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An evergreen shrub of dense, bushy, much-branched habit, 3 to 6 ft high, with a distinct musk-like scent and slightly viscid; young shoots, flower-stalks, involucres and undersurface of leaves covered with a close white felt. Leaves of leathery texture, alternate, closely set on the branches, oval inclined to obovate, rounded at the apex, tapered at the base to a very short stalk, quite without teeth, 1⁄3 to 3⁄4 in. long, 1⁄8 to 3⁄8 in. wide, greenish grey and scurfy above. Corymbs axillary, made up of twenty to thirty flower-heads produced on a slender main-stalk up to 2 in. long, the stalks of the individual flower-head much shorter. There are twelve to twenty florets in a head; ray-florets white, usually seven to nine, linear, giving each flower-head a diameter of 1⁄3 to 1⁄2 in.; disk-florets yellow. Salmon, Field Guide to the Alpine Plants of New Zealand, t. 7.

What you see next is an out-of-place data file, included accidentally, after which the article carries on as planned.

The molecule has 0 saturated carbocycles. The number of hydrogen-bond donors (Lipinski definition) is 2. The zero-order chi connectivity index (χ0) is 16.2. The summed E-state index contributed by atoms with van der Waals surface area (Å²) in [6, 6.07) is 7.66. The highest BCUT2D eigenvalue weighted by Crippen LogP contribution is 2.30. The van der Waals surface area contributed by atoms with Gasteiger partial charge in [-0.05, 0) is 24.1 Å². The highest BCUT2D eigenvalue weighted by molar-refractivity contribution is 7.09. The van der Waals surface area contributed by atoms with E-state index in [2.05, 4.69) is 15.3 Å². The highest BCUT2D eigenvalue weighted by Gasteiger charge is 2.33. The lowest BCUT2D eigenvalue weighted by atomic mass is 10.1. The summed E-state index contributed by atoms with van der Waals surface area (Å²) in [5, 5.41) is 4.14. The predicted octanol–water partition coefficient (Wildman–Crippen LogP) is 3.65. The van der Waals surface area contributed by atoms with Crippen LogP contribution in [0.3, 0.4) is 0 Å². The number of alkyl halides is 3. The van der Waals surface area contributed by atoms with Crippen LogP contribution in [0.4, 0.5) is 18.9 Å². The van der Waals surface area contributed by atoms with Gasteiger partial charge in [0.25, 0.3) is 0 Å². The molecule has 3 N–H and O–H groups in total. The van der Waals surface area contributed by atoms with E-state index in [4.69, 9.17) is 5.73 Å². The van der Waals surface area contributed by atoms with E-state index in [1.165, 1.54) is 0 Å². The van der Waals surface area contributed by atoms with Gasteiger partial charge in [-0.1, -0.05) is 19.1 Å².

Native of the South Island, New Zealand; discovered by Sir Julius von Haast in 1862. This daisy bush is very distinct on account of its silvery-grey colour, its musky scent, small leaves, and close compact habit. When in bloom the leaves are almost hidden by the wealth of blossom. It needs winter shelter at Kew, but farther south succeeds well in the open air.
A natural hybrid, resembling a small-leaved O. × haastii, with closer tomentum on the lower surface of the leaves and larger, fewer flower-heads. It is not known for certain to be in cultivation.